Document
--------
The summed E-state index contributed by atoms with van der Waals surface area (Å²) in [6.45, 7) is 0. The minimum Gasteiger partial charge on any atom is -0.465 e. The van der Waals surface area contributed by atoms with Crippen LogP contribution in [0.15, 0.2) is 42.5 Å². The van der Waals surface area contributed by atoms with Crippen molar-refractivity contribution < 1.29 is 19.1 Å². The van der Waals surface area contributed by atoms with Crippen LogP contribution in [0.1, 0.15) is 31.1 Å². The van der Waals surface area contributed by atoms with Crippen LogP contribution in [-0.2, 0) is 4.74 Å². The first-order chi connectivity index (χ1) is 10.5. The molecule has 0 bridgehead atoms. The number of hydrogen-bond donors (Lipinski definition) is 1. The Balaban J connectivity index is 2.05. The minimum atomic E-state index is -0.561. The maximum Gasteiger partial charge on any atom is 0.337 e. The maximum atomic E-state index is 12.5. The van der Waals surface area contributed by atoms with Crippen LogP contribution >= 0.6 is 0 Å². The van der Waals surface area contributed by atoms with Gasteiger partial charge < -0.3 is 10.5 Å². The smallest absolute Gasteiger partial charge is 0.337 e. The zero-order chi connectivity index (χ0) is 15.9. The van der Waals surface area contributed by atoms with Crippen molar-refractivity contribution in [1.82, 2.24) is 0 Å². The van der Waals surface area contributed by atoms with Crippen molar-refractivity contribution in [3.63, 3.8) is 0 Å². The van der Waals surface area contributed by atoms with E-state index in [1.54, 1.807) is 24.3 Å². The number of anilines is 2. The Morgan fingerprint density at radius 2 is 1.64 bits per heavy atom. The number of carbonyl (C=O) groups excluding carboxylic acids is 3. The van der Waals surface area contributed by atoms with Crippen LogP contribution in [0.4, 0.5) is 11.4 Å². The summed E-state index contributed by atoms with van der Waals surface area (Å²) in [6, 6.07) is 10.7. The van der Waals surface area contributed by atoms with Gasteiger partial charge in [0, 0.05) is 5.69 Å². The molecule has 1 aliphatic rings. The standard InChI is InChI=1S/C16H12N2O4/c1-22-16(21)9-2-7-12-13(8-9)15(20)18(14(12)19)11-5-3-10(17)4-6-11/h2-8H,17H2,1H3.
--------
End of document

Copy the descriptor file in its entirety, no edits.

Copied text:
The summed E-state index contributed by atoms with van der Waals surface area (Å²) in [6.45, 7) is 0. The minimum Gasteiger partial charge on any atom is -0.465 e. The van der Waals surface area contributed by atoms with Crippen LogP contribution in [0.15, 0.2) is 42.5 Å². The van der Waals surface area contributed by atoms with Crippen molar-refractivity contribution < 1.29 is 19.1 Å². The van der Waals surface area contributed by atoms with Crippen LogP contribution in [0.1, 0.15) is 31.1 Å². The van der Waals surface area contributed by atoms with Crippen LogP contribution in [-0.2, 0) is 4.74 Å². The first-order chi connectivity index (χ1) is 10.5. The molecule has 0 bridgehead atoms. The number of hydrogen-bond donors (Lipinski definition) is 1. The Balaban J connectivity index is 2.05. The minimum atomic E-state index is -0.561. The maximum Gasteiger partial charge on any atom is 0.337 e. The maximum atomic E-state index is 12.5. The van der Waals surface area contributed by atoms with Crippen LogP contribution >= 0.6 is 0 Å². The van der Waals surface area contributed by atoms with Gasteiger partial charge < -0.3 is 10.5 Å². The smallest absolute Gasteiger partial charge is 0.337 e. The zero-order chi connectivity index (χ0) is 15.9. The van der Waals surface area contributed by atoms with Crippen molar-refractivity contribution in [1.82, 2.24) is 0 Å². The van der Waals surface area contributed by atoms with Crippen molar-refractivity contribution in [3.63, 3.8) is 0 Å². The van der Waals surface area contributed by atoms with E-state index in [1.54, 1.807) is 24.3 Å². The number of anilines is 2. The Morgan fingerprint density at radius 2 is 1.64 bits per heavy atom. The number of carbonyl (C=O) groups excluding carboxylic acids is 3. The van der Waals surface area contributed by atoms with Crippen LogP contribution in [0.4, 0.5) is 11.4 Å². The summed E-state index contributed by atoms with van der Waals surface area (Å²) in [6, 6.07) is 10.7. The van der Waals surface area contributed by atoms with Gasteiger partial charge in [0, 0.05) is 5.69 Å². The molecule has 1 aliphatic rings. The standard InChI is InChI=1S/C16H12N2O4/c1-22-16(21)9-2-7-12-13(8-9)15(20)18(14(12)19)11-5-3-10(17)4-6-11/h2-8H,17H2,1H3.